Germany’s transport minister has announced a recall of 22,000 Porsche cars to remove what he says is illegal emissions-controlling software.
He said that luxury marque Porsche would bear the cost of the recalls of the affected 3-litre Cayenne models.
It comes as Porsche’s sister firm Volkswagen says it will refit almost a million more diesel cars in Germany.
VW admitted in 2015 that some of its diesel cars were fitted with a “defeat device” to cheat on emissions tests.
Allegations about Porsche first emerged in German magazine Der Spiegel last month.
It said it was told by a source that the Porsche Cayenne had a “warm up mode” whose true purpose was to comply with emissions requirements. It said tests showed that once the car was confronted with small bends or a slope it switched to a different mode and emissions were higher.
“There is no explanation why this software was in this vehicle,” German Transport Minister Alexander Dobrindt said on Thursday.
“These vehicles are equipped with modern emissions-controlling technology so we think these vehicles are technically able to stick to emissions limits and we therefore believe Porsche will quickly be in a position to bring the software into conformity (with the law).”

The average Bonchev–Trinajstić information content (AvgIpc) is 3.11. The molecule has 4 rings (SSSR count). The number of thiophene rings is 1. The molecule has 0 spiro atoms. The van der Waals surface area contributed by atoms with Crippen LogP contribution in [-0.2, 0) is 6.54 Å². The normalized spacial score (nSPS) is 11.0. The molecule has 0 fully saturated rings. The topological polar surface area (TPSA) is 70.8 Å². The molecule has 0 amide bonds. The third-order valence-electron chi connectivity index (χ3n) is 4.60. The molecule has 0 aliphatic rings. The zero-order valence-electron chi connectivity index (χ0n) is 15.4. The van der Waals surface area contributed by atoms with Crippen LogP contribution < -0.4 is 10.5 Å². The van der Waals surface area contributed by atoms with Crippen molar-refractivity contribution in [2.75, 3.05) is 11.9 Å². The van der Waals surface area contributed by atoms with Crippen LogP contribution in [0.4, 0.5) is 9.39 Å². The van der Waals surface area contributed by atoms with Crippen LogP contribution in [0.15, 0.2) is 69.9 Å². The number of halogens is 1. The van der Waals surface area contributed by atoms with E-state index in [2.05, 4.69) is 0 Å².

Meanwhile, VW will “offer to refit four million vehicles and thereby significantly reduce emissions,” chief executive Matthias Mueller said on Thursday after meeting Environment Minister Barbara Hendricks.
Some 2.5 million VW cars are already covered by a recall of diesel vehicles introduced after the firm first owned up to cheating regulatory emissions tests.
Last week it was announced that VW subsidiary Audi would be offering a free software upgrade for 850,000 diesel cars across Europe, some 600,000 of them in Germany.
That leaves close to a million other cars to be included in the new refit plans. These include models from subsidiary Porsche, VW’s Touareg sport utility vehicles, and some of its Transporter vans.
Separately, VW has been forced to defend its record after allegations that it teamed up with other German car giants to breach EU cartel rules.
VW said it was normal for manufacturers to exchange technical information to speed up innovation.
However, it declined to comment on specific allegations that five German carmakers colluded on price and technology.
Daimler has also called the allegations speculative.
EU and German anti-trust regulators are looking at allegations that BMW, Daimler and VW, including its subsidiaries Audi and Porsche, collaborated for decades on many aspects of development and production, disadvantaging customers and suppliers.